Around 1919, Robert rejoined his mother in the area around Tunica and Robinsonville, Mississippi. Julia's new husband was known as Dusty Willis; he was 24 years her junior. Robert was remembered by some residents as "Little Robert Dusty." However, he was registered at the Indian Creek School in Tunica as Robert Spencer. He is listed as Robert Spencer in the 1920 census with Will and Julia Willis in Lucas, Arkansas, where they lived for a short time. Robert was at school in 1924 and 1927 and the quality of his signature on his marriage certificate suggests that he studied continuously and was relatively well educated for a boy of his background. One school friend, Willie Coffee, has been discovered and filmed. He recalls that Robert was already noted for playing the harmonica and jaw harp. He also remembers that Robert was absent for long periods, which suggests that he may have been living and studying in Memphis. Around this time, the noted blues musician Son House moved to Robinsonville where his musical partner, Willie Brown, already lived. Late in life, House remembered Johnson as a 'little boy' who was a competent harmonica player but an embarrassingly bad guitarist. Soon after, Johnson left Robinsonville for the area around Martinsville, close to his birthplace Hazlehurst, possibly searching for his natural father. Here he perfected the guitar style of Son House and learned other styles from the brothers Ike and Herman Zimmerman. Ike Zimmerman was rumored to have learned supernaturally to play guitar by visiting graveyards at midnight. When Johnson next appeared in Robinsonville, he had seemed to have acquired a miraculous guitar technique. House was interviewed at a time when the legend of Johnson's pact with the Devil was well known among blues researchers. He was asked whether he attributed Johnson's technique to this pact, and his equivocal answers have been taken as confirmation.
From 1932 to his death in 1938, Johnson lived his life in a manner that makes biography scarcely possible. He moved frequently between such large centers as Memphis and Helena, Arkansas and the smaller towns of the Mississippi Delta and neighboring regions of Mississippi and Arkansas. On occasion, he travelled much further. Fellow blues musician Johnny Shines accompanied him to Chicago, Texas, New York, Canada, Kentucky, Indiana. David Honeyboy Edwards shared a musical engagement with him in St Louis. In many places he stayed with members of his large extended family, or with women friends. He did not marry again but formed some long term relationships with women to whom he would return periodically. One was Estella Coleman, the mother of the blues musician Robert Lockwood, Jr.. In other places he stayed with a woman seduced at his first performance. In each location, Johnson's hosts were largely ignorant of his life elsewhere. He actually used different names in different places. Even those who travelled with him from place to place were granted only a limited insight into his life and personality. Johnny Shines and Robert Lockwood travelled with him on numerous occasions, but their recollections are different and sometimes contradictory. Fellow musician Johnny Shines was 17 when he met Johnson in 1933. He estimated that Johnson was maybe a year older than himself. In Samuel Charters' Robert Johnson, the author quotes Shines as saying: "Robert was a very friendly person, even though he was sulky at times, you know. And I hung around Robert for quite a while. One evening he disappeared. He was kind of a peculiar fellow. Robert'd be standing up playing some place, playing like nobody's business. At about that time it was a hustle with him as well as a pleasure. And money'd be coming from all directions. But Robert'd just pick up and walk off and leave you standing there playing. And you wouldn't see Robert no more maybe in two or three weeks ... So Robert and I, we began journeying off. I was just, matter of fact, tagging along."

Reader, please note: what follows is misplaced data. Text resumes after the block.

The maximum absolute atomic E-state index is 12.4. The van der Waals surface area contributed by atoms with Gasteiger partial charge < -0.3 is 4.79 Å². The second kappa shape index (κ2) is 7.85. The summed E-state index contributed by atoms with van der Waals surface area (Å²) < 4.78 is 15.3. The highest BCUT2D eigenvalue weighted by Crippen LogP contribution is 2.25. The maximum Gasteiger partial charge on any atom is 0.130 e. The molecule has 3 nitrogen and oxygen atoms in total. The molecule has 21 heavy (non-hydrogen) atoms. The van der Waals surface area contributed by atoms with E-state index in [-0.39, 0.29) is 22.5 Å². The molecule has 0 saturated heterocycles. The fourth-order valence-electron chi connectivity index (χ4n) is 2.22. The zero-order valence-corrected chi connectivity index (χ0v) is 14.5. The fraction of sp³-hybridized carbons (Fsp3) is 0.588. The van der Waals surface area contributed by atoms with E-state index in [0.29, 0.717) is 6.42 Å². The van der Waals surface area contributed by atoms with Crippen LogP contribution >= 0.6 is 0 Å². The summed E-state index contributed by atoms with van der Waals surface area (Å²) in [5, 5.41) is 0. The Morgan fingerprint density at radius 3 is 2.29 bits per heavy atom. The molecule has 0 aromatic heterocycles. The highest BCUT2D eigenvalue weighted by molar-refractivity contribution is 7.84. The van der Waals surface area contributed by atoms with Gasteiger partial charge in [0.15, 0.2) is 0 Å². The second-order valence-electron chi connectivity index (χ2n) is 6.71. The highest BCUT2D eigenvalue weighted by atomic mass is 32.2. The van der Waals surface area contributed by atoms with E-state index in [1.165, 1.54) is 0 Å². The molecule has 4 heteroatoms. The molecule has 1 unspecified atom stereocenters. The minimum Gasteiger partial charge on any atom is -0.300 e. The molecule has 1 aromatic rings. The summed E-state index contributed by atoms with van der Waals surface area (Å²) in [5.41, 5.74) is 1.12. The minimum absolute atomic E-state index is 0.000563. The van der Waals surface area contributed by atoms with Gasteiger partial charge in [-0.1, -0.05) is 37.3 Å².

In 1938, Columbia Records producer John H. Hammond, who owned some of Johnson's records, sought him out to book him for the first "From Spirituals to Swing" concert at Carnegie Hall in New York. On learning of Johnson's death, Hammond replaced him with Big Bill Broonzy, but still played two of Johnson's records from the stage. Johnson died on August 16, 1938, at the age of 27, near Greenwood, Mississippi. He had been playing for a few weeks at a country dance in a town about 15 miles (24 km) from Greenwood.
Wikipedia contributors. "Robert Johnson (musician)." Wikipedia, The Free Encyclopedia. Wikipedia, The Free Encyclopedia, 6 May. 2011. Web. 7 May. 2011.